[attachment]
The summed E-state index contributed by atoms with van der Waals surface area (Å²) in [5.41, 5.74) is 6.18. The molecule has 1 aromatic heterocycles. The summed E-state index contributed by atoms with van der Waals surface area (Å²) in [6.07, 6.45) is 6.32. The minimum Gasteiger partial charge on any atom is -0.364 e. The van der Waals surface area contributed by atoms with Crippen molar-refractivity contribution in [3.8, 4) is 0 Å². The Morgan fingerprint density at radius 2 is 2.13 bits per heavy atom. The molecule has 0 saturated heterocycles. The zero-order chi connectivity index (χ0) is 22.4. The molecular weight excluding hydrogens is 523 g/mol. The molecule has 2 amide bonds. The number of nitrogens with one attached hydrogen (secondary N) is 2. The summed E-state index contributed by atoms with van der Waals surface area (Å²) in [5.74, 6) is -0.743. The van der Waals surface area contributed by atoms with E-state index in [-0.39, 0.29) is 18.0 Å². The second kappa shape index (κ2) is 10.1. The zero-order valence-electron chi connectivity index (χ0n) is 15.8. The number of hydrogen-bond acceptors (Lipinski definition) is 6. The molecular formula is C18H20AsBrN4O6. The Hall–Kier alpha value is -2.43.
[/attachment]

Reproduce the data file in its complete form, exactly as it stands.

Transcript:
The summed E-state index contributed by atoms with van der Waals surface area (Å²) in [5.41, 5.74) is 6.18. The molecule has 1 aromatic heterocycles. The summed E-state index contributed by atoms with van der Waals surface area (Å²) in [6.07, 6.45) is 6.32. The minimum Gasteiger partial charge on any atom is -0.364 e. The van der Waals surface area contributed by atoms with Crippen molar-refractivity contribution in [3.8, 4) is 0 Å². The Morgan fingerprint density at radius 2 is 2.13 bits per heavy atom. The molecule has 0 saturated heterocycles. The zero-order chi connectivity index (χ0) is 22.4. The molecular weight excluding hydrogens is 523 g/mol. The molecule has 2 amide bonds. The number of nitrogens with one attached hydrogen (secondary N) is 2. The summed E-state index contributed by atoms with van der Waals surface area (Å²) in [5.74, 6) is -0.743. The van der Waals surface area contributed by atoms with E-state index in [-0.39, 0.29) is 18.0 Å². The second kappa shape index (κ2) is 10.1. The zero-order valence-electron chi connectivity index (χ0n) is 15.8. The number of hydrogen-bond acceptors (Lipinski definition) is 6. The molecular formula is C18H20AsBrN4O6. The Hall–Kier alpha value is -2.43.